Sunday, April 17, 2005


I don't know what one can say for the literary establishment these days, but it should be noted that they gave Pulitzer to the most deserving of books. And for those to whom this fact may be important, the Times liked it too.

This is the kind of novel that leaves one feeling the reality we live in is the fiction, and the one the characters inhabit is real. I can't imagine something much more capable of fueling, for a graduating Seminarian, the conviction that ministry is simply something worth doing. I'm soon to graduate myself, but to more study instead of the pastorate; yet after Gilead I was surprised to find in myself a healthy dose of envy for those of my classmates with parish ministry in store.

Not being an avid enough fiction reader to judge the literary merit of the book, all I can say is that I liked it. But theologically, Gilead is top-shelf. The main character is a pastor that can read Feurbach for appreciation without losing his faith, and Barth for stimulation without weighing down his sermons. His faith is strong enough to not need frenzied defense. He tries to lead his congregation towards mystery, the Christian mystery - as oppose to proofs - and is not a little bit frustrated at the popular radio and television Christianity that foils his attempts.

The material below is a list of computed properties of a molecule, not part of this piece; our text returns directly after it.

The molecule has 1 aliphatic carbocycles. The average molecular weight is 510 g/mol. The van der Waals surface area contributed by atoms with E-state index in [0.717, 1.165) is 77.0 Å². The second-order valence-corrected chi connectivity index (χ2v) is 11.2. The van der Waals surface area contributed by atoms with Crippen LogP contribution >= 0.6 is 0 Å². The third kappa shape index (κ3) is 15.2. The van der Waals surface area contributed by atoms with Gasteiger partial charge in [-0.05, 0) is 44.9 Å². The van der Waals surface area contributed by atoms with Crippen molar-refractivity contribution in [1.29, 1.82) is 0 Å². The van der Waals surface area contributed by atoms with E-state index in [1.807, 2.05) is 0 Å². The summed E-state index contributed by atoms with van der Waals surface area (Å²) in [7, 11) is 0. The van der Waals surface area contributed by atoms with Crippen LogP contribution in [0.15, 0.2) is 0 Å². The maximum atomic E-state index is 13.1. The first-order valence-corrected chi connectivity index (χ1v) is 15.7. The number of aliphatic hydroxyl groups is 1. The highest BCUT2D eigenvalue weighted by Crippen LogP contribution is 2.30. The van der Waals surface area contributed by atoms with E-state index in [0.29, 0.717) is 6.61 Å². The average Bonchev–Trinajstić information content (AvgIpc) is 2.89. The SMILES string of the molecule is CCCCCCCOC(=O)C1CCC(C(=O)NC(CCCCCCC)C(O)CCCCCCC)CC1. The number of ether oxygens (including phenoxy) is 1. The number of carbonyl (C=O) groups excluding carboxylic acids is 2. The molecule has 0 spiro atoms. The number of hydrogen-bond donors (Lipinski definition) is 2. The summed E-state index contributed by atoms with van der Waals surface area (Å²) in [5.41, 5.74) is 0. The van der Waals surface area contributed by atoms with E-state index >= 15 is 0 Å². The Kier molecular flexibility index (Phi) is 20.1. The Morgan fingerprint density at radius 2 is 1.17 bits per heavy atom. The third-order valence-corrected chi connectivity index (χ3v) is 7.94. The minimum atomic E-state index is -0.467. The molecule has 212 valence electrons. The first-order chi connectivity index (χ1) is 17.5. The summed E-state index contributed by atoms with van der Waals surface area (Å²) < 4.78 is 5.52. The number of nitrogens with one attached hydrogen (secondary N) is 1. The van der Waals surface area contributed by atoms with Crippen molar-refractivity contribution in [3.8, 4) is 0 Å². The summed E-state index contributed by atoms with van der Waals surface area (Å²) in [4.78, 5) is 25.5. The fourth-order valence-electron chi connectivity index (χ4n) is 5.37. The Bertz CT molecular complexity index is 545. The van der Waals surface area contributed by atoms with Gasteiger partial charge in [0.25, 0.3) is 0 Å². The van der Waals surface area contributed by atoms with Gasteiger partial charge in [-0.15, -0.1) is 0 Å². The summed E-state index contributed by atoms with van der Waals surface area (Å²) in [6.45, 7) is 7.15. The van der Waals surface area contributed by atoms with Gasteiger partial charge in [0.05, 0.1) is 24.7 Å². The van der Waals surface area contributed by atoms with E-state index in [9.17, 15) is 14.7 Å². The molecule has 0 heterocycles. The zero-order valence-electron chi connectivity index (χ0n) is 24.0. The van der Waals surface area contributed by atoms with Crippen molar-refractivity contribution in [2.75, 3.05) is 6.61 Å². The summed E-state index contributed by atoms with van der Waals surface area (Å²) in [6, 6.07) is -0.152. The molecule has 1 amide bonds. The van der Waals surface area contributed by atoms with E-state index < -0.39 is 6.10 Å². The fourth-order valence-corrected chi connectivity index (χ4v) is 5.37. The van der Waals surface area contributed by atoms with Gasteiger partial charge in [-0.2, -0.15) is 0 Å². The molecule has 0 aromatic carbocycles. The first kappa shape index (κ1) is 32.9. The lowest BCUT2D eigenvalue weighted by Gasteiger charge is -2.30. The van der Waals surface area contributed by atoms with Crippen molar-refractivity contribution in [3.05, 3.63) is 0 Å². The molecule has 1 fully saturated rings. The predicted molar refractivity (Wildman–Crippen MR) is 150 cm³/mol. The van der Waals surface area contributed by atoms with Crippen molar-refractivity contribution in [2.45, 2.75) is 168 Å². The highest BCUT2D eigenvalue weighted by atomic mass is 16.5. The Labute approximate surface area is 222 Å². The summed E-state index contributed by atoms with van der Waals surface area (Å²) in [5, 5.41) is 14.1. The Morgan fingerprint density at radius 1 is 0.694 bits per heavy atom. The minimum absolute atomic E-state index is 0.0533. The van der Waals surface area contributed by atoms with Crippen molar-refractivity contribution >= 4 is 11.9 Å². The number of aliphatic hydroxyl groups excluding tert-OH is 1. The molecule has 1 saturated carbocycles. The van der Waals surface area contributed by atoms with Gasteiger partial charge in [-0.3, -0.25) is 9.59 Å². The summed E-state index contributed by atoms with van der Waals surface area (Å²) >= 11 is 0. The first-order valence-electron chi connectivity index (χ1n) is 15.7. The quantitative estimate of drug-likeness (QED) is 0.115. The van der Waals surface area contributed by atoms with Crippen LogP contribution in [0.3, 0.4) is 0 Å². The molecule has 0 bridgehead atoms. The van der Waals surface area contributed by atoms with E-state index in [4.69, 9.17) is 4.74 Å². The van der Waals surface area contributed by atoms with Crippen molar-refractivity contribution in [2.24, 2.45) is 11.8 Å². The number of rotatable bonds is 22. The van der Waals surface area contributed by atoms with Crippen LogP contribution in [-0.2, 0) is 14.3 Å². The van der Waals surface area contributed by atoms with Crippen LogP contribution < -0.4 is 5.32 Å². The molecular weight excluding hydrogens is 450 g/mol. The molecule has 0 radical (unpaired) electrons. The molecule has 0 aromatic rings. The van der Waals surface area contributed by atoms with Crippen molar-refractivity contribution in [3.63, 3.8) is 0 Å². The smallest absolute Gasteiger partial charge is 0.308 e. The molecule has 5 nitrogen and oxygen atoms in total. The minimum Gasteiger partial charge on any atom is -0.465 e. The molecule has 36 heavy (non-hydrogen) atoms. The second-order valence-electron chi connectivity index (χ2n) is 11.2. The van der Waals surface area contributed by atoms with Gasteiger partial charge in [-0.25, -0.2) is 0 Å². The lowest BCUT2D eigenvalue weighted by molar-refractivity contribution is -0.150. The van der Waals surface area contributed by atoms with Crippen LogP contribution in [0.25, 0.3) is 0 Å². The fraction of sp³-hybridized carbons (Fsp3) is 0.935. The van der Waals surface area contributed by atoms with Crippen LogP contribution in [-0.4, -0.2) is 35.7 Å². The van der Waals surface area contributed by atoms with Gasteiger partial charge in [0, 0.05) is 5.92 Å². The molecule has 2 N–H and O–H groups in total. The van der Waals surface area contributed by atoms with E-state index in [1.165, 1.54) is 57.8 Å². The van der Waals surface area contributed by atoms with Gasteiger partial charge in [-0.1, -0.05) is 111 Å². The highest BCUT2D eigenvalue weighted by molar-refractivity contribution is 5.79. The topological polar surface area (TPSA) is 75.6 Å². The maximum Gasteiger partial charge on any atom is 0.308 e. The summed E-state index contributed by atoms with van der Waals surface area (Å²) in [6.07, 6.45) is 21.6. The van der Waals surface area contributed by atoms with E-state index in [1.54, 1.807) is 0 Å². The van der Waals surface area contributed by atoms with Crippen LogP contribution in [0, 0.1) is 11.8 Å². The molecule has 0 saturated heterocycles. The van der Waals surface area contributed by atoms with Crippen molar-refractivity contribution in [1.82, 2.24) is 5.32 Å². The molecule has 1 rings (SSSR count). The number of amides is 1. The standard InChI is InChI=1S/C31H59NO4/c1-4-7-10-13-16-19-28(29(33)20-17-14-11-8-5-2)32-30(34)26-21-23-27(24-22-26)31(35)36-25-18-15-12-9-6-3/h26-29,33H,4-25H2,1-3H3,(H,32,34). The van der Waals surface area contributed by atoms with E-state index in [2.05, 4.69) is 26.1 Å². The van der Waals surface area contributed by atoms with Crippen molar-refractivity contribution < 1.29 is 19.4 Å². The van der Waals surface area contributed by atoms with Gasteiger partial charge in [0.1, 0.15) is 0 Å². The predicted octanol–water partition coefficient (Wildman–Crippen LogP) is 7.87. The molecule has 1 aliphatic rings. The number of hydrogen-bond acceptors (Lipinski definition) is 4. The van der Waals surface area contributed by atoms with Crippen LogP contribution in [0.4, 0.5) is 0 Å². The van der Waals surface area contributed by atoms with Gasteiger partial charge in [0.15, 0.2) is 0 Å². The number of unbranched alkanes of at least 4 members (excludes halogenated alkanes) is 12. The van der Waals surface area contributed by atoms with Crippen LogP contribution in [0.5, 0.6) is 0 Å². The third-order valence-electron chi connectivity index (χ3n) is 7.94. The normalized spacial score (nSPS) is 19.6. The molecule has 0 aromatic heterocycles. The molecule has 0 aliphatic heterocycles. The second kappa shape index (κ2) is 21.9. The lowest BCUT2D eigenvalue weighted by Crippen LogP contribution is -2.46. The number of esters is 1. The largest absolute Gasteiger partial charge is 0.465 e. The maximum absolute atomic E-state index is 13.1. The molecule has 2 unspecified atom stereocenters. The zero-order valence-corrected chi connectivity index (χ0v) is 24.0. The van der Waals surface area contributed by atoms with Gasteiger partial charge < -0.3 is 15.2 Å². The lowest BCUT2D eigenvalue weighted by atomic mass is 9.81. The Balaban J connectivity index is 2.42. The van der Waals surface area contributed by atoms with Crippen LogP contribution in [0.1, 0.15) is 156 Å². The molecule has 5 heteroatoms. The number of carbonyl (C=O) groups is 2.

The denomination that the pastor serves in is never mentioned in the book, an appropriate move seeing that his ministry seems to lay out the humble best of all American Protestant Christianity (at least in its rural form).

And for those well sick of the internecine disputes within that same Protestantism, there is balm in Gilead indeed.